Database: 8 Database Consolidation Strategy Tips for DBAs
8 Database Consolidation Strategy Tips for DBAs
by Brian Prince
Failing to Plan Is Planning to Fail
Forrester reported that about 30 percent of database consolidation projects fail because of poor planning. There should be goals in mind on exactly what you are trying to accomplish and metrics to track those goals, such as reducing the number of databases, database management systems and servers.
Thinking Outside the Box
Forrester analyst Noel Yuhanna said enterprises should look beyond a single large SMP server for consolidation. Virtualization through server clustering and cloud computing is a good platform for consolidation. "After all, consolidation projects are all about re-using the infrastructure to its maximum potential. Private or public cloud[s] offer an on-demand infrastructure which makes it not only cost-effective, but also availability of additional resources to support any unforeseen increase in workload or data growth," he said.
Standardization Is Key
Standardization is an important element of any consolidation project, and reduces operational costs and business risk. Standardization should be defined in concert with a strategy of tiered service levels.
'An application decommissioning initiative should be conducted alongside the database consolidation initiative,' said Burton Group analyst Marcus Collins. 'Applications are sticky
they are far easier to create than to decommission; this drives up operational complexity, business risk and cost. The cheapest and most straightforward consolidation approach is decommissioning."
Test Applications Before Consolidation
"Many companies reported they ran into application- and data-related issues when they consolidated databases to a fewer number of servers, only to later realize that some clients could not connect without manual changes on their desktop, batch processes failed [and] application response time became worse than before. All applications should be tested, especially the critical ones to ensure that there is no impact on its functionality, performance, availability, integration and security," Forrester's Yuhanna said. "Do a parallel run with the new platform to ensure there are no unknown issues."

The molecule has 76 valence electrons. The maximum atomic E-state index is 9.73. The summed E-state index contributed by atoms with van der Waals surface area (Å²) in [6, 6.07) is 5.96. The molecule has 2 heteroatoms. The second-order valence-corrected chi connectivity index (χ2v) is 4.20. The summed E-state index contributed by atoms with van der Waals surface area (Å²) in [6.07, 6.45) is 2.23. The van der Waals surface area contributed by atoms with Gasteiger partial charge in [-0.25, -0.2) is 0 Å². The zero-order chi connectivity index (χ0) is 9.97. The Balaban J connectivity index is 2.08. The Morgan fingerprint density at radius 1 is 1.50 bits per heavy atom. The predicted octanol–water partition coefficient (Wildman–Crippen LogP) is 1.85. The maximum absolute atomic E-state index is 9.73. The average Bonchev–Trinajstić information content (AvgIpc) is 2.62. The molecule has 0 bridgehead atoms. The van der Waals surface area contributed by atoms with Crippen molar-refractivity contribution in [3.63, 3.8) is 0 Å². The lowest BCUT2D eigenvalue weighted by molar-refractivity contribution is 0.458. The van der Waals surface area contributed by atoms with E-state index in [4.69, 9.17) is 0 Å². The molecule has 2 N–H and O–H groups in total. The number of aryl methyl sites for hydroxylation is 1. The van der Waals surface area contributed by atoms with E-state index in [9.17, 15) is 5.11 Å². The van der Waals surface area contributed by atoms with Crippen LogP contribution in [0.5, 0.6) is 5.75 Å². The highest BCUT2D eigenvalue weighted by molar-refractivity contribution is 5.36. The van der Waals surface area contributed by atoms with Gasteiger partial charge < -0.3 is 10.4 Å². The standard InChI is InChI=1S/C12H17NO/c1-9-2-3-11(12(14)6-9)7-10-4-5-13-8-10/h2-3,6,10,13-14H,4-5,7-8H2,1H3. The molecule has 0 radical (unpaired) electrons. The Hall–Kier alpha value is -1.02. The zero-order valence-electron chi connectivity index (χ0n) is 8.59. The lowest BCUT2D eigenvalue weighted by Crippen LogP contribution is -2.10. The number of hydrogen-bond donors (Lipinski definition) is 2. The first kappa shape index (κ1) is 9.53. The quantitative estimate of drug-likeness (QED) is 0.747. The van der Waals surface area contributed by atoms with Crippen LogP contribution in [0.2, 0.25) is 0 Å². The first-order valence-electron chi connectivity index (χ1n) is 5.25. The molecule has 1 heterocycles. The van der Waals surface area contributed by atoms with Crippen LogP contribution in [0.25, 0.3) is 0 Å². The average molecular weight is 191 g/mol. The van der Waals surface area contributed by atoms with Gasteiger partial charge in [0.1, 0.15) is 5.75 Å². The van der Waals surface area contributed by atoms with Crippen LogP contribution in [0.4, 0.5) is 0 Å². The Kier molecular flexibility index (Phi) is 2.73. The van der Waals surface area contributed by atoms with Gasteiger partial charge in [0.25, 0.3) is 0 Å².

Database Consolidation Is an Ongoing Process
Because it is driven by hardware refreshes and the evolving nature of businesseswhich enter new markets and buy other companiesdatabase consolidation is a continuous process, said Burton Group's Collins. "The supporting processes [e.g., application portfolio management and technology refresh] should be an integral part of the IT processes."
Understand the Database Landscape
Businesses should develop a comprehensive application portfolio that details the relationship between database, application and business processes and the service level required by businesses process; the relationship between database and the supporting hardware as well as internal database structures, version and feature usage. Businesses should also have current and historical workload and usage statistics and forward-looking, capacity-planning data, Collins said.
Licensed to Drive
Organizations should pay attention to special licensing terms with virtualized database servers. "We've seen many customers make mistakes in their licensing calculation for running Oracle on a virtual platform," said Pythian CTO Alex Gorbachev. "It often comes as a surprise that licensing rules make clients pay for the whole physical hardware rather than the small subset allocated to a virtual machine that is running database software. Know your platform and licensing schemes."